Debate on Penalties for Causing Death by Dangerous Driving (September 2016)

Claire Perry’s Constituents, Major Richard and Mrs Angela Gilbey lost their son James last year when he was killed while using a pedestrian crossing on the Stanningley by-pass near Leeds.  James was hit by a car driven by Majid Malik who was racing his friend Kaiz Mahmood through the streets of Leeds that evening, travelling up to 90 mph in a 40mph zone.  Malik stopped briefly after the collision but apparently only to try and retrieve his number plate. He then hid his car, burned his clothes and disappeared for three days.

The drivers were charged with causing death by dangerous driving, with the offence ranked as the most serious (Level 1) offence, which carries a maximum custody sentence of fourteen years. However they only received an eight-year prison sentence, which is automatically cut to four years under current guidelines.  This punishment was so lenient that James’ family had to witness the defendants and their families celebrating in the courtroom when the terms of imprisonment were read out.  

James’ family are not alone in feeling that this punishment does not fit the crime.  According to BRAKE, the road safety charity, only a third of those convicted of causing death by dangerous driving are given prison sentences of more than five years and the maximum sentence is almost never given to those convicted.

While courts can try these crimes as manslaughter, only a handful have been tried in this way over the last few years.  It is hard to see how the actions of Mr. Malik do not fit perfectly the definition of involuntary manslaughter – while Malik did not set out to kill, his grossly negligent and unlawful driving caused James’ death.  Where a life is taken by such grossly unlawful and negligent behaviour the courts should be able to impose a life sentence.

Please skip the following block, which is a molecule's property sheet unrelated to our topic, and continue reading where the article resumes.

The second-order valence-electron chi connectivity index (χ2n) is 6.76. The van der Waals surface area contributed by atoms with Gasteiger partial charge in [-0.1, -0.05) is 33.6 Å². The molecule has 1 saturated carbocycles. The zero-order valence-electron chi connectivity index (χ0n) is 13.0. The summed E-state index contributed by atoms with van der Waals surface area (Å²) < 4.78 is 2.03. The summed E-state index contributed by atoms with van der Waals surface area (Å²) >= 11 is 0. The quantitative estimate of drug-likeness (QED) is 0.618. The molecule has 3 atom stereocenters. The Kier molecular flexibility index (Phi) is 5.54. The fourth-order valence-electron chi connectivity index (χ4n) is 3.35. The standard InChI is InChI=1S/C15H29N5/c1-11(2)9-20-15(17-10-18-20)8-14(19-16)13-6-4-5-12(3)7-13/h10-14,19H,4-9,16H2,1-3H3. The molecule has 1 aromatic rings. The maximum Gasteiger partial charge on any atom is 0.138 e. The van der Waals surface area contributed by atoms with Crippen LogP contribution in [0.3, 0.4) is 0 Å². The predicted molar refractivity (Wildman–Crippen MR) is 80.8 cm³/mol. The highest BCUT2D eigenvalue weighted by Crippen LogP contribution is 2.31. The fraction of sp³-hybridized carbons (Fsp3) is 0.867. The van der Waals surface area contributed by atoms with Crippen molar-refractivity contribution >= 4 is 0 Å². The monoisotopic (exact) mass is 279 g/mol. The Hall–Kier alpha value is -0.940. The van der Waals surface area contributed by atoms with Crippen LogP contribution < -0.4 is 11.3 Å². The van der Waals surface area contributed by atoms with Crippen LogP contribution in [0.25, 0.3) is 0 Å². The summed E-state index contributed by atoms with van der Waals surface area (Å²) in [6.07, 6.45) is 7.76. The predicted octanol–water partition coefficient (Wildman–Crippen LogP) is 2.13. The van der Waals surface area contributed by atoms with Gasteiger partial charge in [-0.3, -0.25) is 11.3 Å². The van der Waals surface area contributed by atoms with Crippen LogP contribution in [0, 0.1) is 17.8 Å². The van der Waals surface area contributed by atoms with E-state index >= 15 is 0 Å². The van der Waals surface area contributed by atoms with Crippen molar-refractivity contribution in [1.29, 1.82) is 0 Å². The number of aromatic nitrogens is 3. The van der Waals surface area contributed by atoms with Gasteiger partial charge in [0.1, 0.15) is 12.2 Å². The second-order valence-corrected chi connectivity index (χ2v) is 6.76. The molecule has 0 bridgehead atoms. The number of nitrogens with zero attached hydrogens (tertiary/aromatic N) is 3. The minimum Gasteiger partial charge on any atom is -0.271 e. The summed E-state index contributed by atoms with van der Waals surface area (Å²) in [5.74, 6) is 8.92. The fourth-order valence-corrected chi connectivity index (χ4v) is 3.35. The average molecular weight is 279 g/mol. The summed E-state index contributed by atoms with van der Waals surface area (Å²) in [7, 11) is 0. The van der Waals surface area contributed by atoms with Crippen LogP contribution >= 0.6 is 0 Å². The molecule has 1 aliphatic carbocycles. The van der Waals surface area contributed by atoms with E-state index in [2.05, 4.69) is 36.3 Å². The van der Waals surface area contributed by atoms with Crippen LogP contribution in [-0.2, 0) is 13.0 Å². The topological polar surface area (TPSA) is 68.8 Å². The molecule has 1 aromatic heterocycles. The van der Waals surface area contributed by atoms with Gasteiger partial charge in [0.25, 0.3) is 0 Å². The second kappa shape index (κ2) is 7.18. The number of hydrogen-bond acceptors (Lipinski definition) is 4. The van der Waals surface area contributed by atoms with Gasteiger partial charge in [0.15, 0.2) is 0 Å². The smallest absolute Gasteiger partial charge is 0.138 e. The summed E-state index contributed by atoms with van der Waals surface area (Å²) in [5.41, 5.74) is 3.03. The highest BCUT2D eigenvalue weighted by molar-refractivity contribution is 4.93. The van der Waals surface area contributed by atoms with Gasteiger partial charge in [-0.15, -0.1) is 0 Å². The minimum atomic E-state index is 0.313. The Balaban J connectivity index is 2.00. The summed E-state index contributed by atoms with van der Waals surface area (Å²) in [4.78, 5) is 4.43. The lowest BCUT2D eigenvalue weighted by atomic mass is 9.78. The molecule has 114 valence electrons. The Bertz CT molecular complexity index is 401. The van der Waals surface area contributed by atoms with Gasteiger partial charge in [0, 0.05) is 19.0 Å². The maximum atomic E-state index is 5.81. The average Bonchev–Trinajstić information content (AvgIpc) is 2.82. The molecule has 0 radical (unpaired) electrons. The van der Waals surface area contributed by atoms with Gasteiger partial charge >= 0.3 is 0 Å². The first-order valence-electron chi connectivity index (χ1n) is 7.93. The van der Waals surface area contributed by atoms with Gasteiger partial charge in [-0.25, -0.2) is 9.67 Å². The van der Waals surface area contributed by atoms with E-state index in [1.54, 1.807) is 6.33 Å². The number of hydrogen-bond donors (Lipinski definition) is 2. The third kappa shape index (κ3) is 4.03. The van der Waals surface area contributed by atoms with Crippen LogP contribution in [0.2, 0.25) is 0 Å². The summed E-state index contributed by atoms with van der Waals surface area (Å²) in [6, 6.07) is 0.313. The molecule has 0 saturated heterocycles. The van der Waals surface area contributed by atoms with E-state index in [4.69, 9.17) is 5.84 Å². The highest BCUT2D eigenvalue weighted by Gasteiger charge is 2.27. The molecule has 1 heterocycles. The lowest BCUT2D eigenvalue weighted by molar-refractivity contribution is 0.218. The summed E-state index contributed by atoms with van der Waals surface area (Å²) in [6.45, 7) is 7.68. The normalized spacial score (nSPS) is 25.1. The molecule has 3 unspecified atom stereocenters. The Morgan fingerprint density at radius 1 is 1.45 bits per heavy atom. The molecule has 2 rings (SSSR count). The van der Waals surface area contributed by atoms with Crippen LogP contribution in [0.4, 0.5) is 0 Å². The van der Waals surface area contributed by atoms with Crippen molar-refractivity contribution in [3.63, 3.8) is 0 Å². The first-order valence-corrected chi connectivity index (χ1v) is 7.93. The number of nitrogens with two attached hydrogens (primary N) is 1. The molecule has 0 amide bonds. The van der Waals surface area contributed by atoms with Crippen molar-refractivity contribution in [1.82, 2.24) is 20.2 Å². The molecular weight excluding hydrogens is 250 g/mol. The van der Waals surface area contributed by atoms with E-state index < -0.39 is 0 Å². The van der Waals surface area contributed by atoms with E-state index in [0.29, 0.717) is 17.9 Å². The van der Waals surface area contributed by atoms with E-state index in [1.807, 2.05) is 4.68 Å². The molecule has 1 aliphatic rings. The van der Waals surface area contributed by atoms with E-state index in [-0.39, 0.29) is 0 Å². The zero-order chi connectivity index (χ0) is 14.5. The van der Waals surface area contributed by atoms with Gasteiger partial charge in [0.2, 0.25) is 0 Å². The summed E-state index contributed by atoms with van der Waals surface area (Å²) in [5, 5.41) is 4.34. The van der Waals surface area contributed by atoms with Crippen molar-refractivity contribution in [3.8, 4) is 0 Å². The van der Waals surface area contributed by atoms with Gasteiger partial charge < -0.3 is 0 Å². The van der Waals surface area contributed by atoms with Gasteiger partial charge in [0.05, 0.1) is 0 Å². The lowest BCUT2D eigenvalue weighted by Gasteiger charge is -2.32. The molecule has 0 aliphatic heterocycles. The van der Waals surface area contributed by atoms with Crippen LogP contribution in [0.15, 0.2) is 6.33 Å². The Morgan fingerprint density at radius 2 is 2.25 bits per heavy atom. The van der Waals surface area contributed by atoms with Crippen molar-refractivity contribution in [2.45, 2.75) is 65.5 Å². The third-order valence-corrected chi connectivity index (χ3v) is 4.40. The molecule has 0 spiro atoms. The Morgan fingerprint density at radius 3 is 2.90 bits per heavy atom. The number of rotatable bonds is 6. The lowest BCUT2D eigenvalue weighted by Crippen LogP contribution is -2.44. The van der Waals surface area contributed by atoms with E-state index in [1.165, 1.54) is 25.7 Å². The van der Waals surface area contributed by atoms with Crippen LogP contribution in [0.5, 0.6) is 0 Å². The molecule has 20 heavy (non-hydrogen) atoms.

Many other MPs have similar concerns over the apparent leniency of sentencing for such callous, negligent and reckless driving that has caused death of so many loved ones.  That is why Claire Perry, the MP for the Devizes Constituency, called a debate to press for changes in sentencing.

In the debate, Claire asked the Dept. of Justice Ministers for three things:

  1. The worst cases of death by dangerous driving to be tried as manslaughter for which the current prison sentence is up to life, or to include a life sentence as the maximum penalty for Level 1 offences.
  2. The government to urgently complete the review of guidelines for sentencing in this area, promised in 2014, to ensure that there are fewer loopholes in the law that reduce current prison sentences.
  3. To end the offer of an automatic reduction in sentence for a guilty plea or automatic release on licence for Level 1 offences.  These reductions should be at the discretion of the courts.

Ahead of the debate, Claire Perry said:  

“It is clear that for the worst cases of causing death by dangerous driving the punishment does not currently fit the crime.   We want to see: more defendants tried for manslaughter, Courts able to set a maximum sentence of life imprisonment for Level 1 offences; new sentencing guidelines that ensure tougher existing penalties are used more often and an end to automatic discounts for guilty pleas or automatic release on licence.  The families of the men who killed James Gilbey were so pleased with the short sentences awarded that they celebrated in court. For my Constituents, Major Richard and Angela Gilbey the loss of their son is a life sentence that must be endured every day.  This cannot go on.”